Independent recruitment specialists have been hired to oversee the appointment of Northern Ireland’s next police chief.
A senior occupational psychologist will “dip sample” notes taken by selection panel members and ask them to justify the marks they allocate to shortlisted candidates for the chief constable’s job.
A preference for applicants to have served outside Northern Ireland has also been dropped from the list of desirable criteria in the selection process.
The steps are among several beefed-up scrutiny measures introduced following controversial comments by Sinn Fein leader Mary Lou McDonald on who should succeed the retiring George Hamilton.
Mrs McDonald was accused of undermining the integrity of the recruitment exercise when she said she did not have confidence in any prospective candidate from within the Police Service of Northern Ireland (PSNI).
Her remarks in February prompted calls for the customary Sinn Fein representative to be excluded from the selection panel assembled by the PSNI’s oversight body, the NI Policing Board.
Those calls were ultimately resisted, with board members instead agreeing to introduce new quality assurance measures to safeguard the process.
Details of the steps have emerged as the recruitment exercise for the £207,500-a-year job went live on Tuesday.
Policing Board chairwoman Anne Connolly said: “This position carries significant leadership, operational and representative responsibilities and the board is looking for an exceptional leader with an ability to drive and deliver organisational change to meet existing and future challenges.
“As a board we want our policing service to be representative of the community it serves. We welcome applications from all chief officers who believe they possess the range of skills, abilities and capabilities for this key post.
“Applications are particularly welcome from the Roman Catholic community, women and members of black and minority ethnic groups, as they are currently underrepresented at senior levels in the PSNI.”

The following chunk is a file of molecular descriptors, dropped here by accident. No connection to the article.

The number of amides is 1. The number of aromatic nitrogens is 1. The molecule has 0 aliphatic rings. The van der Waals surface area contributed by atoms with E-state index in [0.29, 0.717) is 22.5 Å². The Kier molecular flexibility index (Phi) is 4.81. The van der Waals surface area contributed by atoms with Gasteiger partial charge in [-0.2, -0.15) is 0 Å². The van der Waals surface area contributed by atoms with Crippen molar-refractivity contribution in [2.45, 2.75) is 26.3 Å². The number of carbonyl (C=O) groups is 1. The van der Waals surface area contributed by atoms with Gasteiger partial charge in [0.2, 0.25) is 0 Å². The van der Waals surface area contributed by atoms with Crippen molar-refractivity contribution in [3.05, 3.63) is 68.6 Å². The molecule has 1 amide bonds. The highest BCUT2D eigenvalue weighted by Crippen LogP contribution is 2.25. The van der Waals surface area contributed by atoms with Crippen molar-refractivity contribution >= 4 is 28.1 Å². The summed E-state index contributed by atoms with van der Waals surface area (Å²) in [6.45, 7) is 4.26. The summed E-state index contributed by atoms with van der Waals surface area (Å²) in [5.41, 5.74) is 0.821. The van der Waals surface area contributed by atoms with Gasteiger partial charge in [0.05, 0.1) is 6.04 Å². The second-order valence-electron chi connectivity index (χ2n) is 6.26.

It is understood all eight members of the selection panel – three independent board members and five political members, including Sinn Fein Assembly member Linda Dillon – have signed confidentiality agreements to prevent them publicly discussing the process while it is ongoing.
They will also undergo two days’ worth of extra training and perform dummy interviews with senior officers before the formal interviews at the end of May.
English recruitment consultancy Pertemps Professional Development, a company that specialises in the criminal justice sector, has been hired to design and deliver the process.
This is a break from tradition – the NI Civil Service recruitment arm, HR Connect, would have performed this task in past competitions.
A Pertemps occupational psychologist will sit in on the interviews and candidate presentations and scrutinise the scores and notes of panel members at the conclusion of each.
The board has also appointed equality and diversity advisers to monitor the process.
As in previous trawls for the region’s top policing job, a chief constable from another force will also sit in on the interviews to provide advice on operational matters.
The job is open to any UK officer at assistant chief constable level or above who has completed the police’s strategic command course. Officers with equivalent experience in the Irish Garda are also eligible to apply.
In total that would amount to around 260 eligible candidates.
The Policing Board is taking steps to make them all aware of the post, with individual emails and proactive approaches to other police forces and representative bodies.
The competition closes on May 7. Candidates will be shortlisted on May 14 and candidate assessments are scheduled for May 23 and 24.
Experience from outside Northern Ireland was once a prerequisite for applying for the chief constable’s job. That was changed to one of the desirable criteria in 2014.
Board members have decided not to apply the criterion at all in the search for Mr Hamilton’s replacement, which brings the process into line with practice elsewhere in the UK.
The candidate ultimately recommended by the board will have to be signed off by Secretary of State Karen Bradley before their appointment is confirmed.
Anyone interested in applying for the job can attend a familiarisation day in Northern Ireland on April 16.